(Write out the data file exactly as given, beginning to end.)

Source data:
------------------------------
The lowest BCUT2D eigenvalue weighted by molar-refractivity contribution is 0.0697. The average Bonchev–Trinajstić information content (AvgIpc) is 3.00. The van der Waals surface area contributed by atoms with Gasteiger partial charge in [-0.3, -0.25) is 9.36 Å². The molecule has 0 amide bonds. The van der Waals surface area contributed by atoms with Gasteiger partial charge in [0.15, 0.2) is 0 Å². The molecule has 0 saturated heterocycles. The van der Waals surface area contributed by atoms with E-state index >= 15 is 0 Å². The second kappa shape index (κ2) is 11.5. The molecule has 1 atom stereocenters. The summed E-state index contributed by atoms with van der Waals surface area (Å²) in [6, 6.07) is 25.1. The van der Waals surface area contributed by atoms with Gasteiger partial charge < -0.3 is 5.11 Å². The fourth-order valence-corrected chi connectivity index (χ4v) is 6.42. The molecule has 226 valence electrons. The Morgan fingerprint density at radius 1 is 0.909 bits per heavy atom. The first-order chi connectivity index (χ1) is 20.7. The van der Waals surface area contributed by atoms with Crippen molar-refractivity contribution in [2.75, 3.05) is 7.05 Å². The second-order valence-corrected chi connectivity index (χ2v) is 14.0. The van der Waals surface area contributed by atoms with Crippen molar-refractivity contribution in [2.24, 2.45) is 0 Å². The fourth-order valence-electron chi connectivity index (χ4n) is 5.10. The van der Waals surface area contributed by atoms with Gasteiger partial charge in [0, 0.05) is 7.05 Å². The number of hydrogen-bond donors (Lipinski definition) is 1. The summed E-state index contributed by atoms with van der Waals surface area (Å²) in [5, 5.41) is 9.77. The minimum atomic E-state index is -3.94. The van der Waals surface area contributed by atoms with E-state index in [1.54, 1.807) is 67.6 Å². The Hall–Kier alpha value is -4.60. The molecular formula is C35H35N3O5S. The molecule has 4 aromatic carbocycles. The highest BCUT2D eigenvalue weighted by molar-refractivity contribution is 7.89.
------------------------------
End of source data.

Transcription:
The lowest BCUT2D eigenvalue weighted by molar-refractivity contribution is 0.0697. The average Bonchev–Trinajstić information content (AvgIpc) is 3.00. The van der Waals surface area contributed by atoms with Gasteiger partial charge in [-0.3, -0.25) is 9.36 Å². The molecule has 0 amide bonds. The van der Waals surface area contributed by atoms with Gasteiger partial charge in [0.15, 0.2) is 0 Å². The molecule has 0 saturated heterocycles. The van der Waals surface area contributed by atoms with E-state index >= 15 is 0 Å². The second kappa shape index (κ2) is 11.5. The molecule has 1 atom stereocenters. The summed E-state index contributed by atoms with van der Waals surface area (Å²) in [6, 6.07) is 25.1. The van der Waals surface area contributed by atoms with Gasteiger partial charge < -0.3 is 5.11 Å². The fourth-order valence-corrected chi connectivity index (χ4v) is 6.42. The molecule has 226 valence electrons. The Morgan fingerprint density at radius 1 is 0.909 bits per heavy atom. The first-order chi connectivity index (χ1) is 20.7. The van der Waals surface area contributed by atoms with Crippen molar-refractivity contribution in [2.75, 3.05) is 7.05 Å². The second-order valence-corrected chi connectivity index (χ2v) is 14.0. The van der Waals surface area contributed by atoms with Crippen molar-refractivity contribution in [2.24, 2.45) is 0 Å². The fourth-order valence-electron chi connectivity index (χ4n) is 5.10. The van der Waals surface area contributed by atoms with Gasteiger partial charge in [0, 0.05) is 7.05 Å². The number of hydrogen-bond donors (Lipinski definition) is 1. The summed E-state index contributed by atoms with van der Waals surface area (Å²) in [5, 5.41) is 9.77. The minimum atomic E-state index is -3.94. The van der Waals surface area contributed by atoms with E-state index in [1.54, 1.807) is 67.6 Å². The Hall–Kier alpha value is -4.60. The molecular formula is C35H35N3O5S. The molecule has 4 aromatic carbocycles. The highest BCUT2D eigenvalue weighted by molar-refractivity contribution is 7.89.